DW: IRAN Christian cementary under threat in Iran!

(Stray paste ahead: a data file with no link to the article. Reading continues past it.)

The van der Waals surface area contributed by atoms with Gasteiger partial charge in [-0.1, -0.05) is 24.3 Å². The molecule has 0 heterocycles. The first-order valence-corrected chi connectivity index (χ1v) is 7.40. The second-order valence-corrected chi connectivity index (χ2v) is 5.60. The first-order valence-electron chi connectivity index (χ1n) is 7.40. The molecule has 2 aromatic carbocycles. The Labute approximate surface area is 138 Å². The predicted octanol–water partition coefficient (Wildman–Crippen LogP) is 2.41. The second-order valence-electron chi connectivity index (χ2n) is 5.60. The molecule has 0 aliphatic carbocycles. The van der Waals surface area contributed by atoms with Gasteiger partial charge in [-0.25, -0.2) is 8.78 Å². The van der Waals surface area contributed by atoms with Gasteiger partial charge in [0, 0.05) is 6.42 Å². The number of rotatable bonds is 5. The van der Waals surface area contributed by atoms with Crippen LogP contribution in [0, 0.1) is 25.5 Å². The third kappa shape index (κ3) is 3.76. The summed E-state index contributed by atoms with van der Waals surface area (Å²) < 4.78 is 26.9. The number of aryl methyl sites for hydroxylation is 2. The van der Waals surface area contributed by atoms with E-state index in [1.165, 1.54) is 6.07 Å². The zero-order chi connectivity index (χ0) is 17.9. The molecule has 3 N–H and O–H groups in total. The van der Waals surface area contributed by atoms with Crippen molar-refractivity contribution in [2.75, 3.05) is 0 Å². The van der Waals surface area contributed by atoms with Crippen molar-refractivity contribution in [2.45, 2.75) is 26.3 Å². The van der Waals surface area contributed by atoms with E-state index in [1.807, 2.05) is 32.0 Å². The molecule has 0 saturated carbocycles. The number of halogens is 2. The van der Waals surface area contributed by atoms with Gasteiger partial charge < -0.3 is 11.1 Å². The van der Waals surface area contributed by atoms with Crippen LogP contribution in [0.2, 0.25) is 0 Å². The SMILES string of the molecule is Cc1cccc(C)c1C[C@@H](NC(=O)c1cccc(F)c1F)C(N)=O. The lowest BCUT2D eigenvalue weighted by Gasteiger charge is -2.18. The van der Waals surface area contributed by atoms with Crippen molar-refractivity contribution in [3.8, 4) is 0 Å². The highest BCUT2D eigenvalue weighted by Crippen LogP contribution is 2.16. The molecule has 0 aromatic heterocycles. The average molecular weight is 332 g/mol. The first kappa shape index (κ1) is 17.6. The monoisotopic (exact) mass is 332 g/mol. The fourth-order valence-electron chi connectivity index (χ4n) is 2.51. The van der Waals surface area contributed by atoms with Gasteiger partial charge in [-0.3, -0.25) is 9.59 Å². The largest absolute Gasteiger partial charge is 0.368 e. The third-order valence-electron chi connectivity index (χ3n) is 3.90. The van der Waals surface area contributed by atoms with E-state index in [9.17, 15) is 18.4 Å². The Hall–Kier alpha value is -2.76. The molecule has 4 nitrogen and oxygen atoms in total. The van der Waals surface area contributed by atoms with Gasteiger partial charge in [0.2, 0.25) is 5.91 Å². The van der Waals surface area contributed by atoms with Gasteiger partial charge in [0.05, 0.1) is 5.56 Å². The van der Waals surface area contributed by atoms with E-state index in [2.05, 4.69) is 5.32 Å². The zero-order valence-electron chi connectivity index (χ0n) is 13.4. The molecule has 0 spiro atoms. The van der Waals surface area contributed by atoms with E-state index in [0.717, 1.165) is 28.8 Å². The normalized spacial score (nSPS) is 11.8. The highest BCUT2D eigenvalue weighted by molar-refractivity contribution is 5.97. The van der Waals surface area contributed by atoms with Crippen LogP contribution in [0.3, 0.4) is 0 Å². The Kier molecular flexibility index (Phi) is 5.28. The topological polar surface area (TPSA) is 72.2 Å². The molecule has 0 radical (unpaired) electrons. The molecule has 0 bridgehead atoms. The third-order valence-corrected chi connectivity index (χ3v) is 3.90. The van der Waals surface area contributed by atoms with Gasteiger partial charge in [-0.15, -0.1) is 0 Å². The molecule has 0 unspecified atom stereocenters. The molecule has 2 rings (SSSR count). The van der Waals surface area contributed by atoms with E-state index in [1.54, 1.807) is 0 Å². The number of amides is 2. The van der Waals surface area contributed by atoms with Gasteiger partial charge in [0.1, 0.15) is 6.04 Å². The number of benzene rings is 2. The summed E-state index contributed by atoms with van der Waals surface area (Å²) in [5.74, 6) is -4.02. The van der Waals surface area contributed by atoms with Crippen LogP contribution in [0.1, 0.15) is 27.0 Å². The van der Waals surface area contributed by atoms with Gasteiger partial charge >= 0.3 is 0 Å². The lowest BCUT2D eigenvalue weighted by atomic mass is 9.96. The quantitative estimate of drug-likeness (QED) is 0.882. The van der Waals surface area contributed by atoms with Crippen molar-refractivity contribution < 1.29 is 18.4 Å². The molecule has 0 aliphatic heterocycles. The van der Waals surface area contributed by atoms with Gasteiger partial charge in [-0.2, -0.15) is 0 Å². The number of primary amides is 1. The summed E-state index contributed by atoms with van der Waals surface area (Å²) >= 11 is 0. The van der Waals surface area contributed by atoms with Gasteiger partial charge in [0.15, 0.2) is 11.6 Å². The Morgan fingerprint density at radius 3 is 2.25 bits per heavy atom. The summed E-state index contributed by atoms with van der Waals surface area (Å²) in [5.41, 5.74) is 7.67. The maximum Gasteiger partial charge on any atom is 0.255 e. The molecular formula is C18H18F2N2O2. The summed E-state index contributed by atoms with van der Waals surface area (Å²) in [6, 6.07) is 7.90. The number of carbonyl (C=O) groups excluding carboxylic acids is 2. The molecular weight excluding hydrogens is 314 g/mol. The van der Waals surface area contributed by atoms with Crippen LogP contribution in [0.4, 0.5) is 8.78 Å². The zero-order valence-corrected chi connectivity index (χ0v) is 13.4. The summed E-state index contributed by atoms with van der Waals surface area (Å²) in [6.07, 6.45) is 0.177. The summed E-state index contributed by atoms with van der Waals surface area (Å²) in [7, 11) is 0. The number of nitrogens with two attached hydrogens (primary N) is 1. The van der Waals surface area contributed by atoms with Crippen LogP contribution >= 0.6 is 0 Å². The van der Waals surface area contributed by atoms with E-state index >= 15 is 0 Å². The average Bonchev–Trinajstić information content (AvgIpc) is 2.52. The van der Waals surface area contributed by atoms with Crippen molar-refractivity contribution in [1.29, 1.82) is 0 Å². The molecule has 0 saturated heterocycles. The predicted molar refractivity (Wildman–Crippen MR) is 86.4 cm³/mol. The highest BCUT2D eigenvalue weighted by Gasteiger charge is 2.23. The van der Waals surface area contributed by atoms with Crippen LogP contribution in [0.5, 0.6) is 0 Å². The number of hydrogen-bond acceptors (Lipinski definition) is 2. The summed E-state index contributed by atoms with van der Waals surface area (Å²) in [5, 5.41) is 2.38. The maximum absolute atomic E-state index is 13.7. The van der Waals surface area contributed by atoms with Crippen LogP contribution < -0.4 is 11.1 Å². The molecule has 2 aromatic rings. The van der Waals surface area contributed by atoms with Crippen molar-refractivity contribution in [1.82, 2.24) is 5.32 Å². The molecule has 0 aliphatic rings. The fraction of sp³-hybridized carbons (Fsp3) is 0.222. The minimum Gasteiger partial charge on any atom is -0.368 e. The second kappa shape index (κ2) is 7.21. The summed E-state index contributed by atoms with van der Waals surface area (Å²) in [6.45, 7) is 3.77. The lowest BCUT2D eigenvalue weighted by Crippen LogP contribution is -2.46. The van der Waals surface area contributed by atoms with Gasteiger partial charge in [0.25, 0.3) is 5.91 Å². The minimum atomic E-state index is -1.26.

Tehran's south is home to Iran's largest Christian cemetery guarded by one elder Muslim. But investors have cast an eye on the property, the city's authorities have revoked the permit and the cemetery is rotting away. Mr Ahmadi stands in front of one of the graves on a Christian cemetery in Tehran and can't believe his eyes. There's yet another broken tombstone. Last fall, there hadn't been a single sign of a crack. "Bloody cold," he mumbles to himself and continues his morning round at the graveyard. Ahmadi has been guarding this Christian cemetery in Tehran's Darvazeh Doulab neighborhood for the past 15 years. He watches over the huge iron gate at the entrance and takes care of duties like cutting grass. No one knows more about tombstones here than he does. "Not even the president has many graves as I do," he says. It's spring in the city. People hustle and bustle in the streets, while diplomats from seven European countries have gathered at the Austrian embassy in Tehran's wealthy north to discuss the future of Ahmadi's cemetery, which has come under threat from the city's construction boom. Saving the cemetery: The Europeans have decided to save the graveyard. "Something needs to be done", says Miklos Karpati, a Catholic priest in Teheran. According to reports by the Christian Iranian news agency Mohabat there have been numerous cases of vandalism targeting Christian monuments and places of worship in Iran. "This kind of destruction is not exceptional. But complaints about it just falls on dead ears with authorities," Karpati says. That's why they have decided to set up an internet website to inform the public. Narrow streets with two-story buildings covered in sandy bricks lead up to the Doulab cemetery. The roadside ditch carries a dirty stream full of trash from the city. Men sit in parks, stretch their legs and spit out sunflower seed husks. Every now and then dice roll over their backgammon board. They then move their checkers, the air is dry and smells like exhaust fumes. The iron gate at the cemetery squeaks loudly as Ahmadi opens it. He sticks out his head, his smile reveals black teeth. Siavesh Rastegar came here to visit the grave of his grandmother. He enters the cemetery and Ahmadi shuts the door behind him. Rastegar works as an architect, he studied at the renowned Architectual Association School of Architecture in London and has done research on the cemetery's history. "The first burial was in 1855," he says. "Dr Louis Cloquet, a Frenchman, he was the personal physician for Nasereddin Shah. And since there was no cemetery for Catholics at the time, the shah built him a mausoleum." Europeans were highly regarded in Iran at the time. The royal court wanted to profit from technical advances and the sciences. Differences in terms of religion were not a problem at all.

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